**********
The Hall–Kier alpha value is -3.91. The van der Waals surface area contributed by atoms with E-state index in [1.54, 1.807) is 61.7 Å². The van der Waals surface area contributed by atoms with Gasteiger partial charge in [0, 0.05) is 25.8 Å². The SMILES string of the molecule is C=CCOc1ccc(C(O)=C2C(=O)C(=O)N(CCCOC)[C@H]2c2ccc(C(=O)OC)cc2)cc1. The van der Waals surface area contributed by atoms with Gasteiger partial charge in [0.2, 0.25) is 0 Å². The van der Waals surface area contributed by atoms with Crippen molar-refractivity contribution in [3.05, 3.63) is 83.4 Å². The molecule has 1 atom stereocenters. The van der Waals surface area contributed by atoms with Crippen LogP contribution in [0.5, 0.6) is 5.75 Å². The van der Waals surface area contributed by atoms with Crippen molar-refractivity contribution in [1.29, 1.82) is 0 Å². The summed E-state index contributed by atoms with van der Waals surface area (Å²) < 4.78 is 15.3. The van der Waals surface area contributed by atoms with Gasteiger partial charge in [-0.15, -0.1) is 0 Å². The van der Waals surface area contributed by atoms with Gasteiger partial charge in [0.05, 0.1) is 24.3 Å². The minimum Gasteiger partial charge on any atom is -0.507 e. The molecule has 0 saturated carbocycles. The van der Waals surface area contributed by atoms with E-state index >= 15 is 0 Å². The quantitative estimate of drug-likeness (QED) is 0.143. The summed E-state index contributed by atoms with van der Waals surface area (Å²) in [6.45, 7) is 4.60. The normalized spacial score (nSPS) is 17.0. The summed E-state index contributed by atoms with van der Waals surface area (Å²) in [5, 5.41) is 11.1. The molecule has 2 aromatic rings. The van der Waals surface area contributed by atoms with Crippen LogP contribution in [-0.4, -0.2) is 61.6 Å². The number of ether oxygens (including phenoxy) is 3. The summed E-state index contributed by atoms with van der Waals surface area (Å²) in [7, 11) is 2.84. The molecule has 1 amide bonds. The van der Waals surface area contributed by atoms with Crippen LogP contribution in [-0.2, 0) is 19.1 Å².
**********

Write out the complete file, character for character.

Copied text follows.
The Hall–Kier alpha value is -3.91. The van der Waals surface area contributed by atoms with E-state index in [1.54, 1.807) is 61.7 Å². The van der Waals surface area contributed by atoms with Gasteiger partial charge in [0, 0.05) is 25.8 Å². The SMILES string of the molecule is C=CCOc1ccc(C(O)=C2C(=O)C(=O)N(CCCOC)[C@H]2c2ccc(C(=O)OC)cc2)cc1. The van der Waals surface area contributed by atoms with Gasteiger partial charge in [0.2, 0.25) is 0 Å². The van der Waals surface area contributed by atoms with Crippen molar-refractivity contribution in [3.05, 3.63) is 83.4 Å². The molecule has 1 atom stereocenters. The van der Waals surface area contributed by atoms with Crippen LogP contribution in [0.5, 0.6) is 5.75 Å². The van der Waals surface area contributed by atoms with Crippen molar-refractivity contribution in [1.29, 1.82) is 0 Å². The summed E-state index contributed by atoms with van der Waals surface area (Å²) < 4.78 is 15.3. The van der Waals surface area contributed by atoms with Gasteiger partial charge in [-0.15, -0.1) is 0 Å². The van der Waals surface area contributed by atoms with Gasteiger partial charge in [0.05, 0.1) is 24.3 Å². The minimum Gasteiger partial charge on any atom is -0.507 e. The molecule has 0 saturated carbocycles. The van der Waals surface area contributed by atoms with E-state index >= 15 is 0 Å². The quantitative estimate of drug-likeness (QED) is 0.143. The summed E-state index contributed by atoms with van der Waals surface area (Å²) in [6.45, 7) is 4.60. The normalized spacial score (nSPS) is 17.0. The summed E-state index contributed by atoms with van der Waals surface area (Å²) in [5, 5.41) is 11.1. The molecule has 2 aromatic rings. The van der Waals surface area contributed by atoms with Crippen LogP contribution in [-0.4, -0.2) is 61.6 Å². The number of ether oxygens (including phenoxy) is 3. The summed E-state index contributed by atoms with van der Waals surface area (Å²) in [7, 11) is 2.84. The molecule has 1 amide bonds. The van der Waals surface area contributed by atoms with Crippen LogP contribution in [-0.2, 0) is 19.1 Å².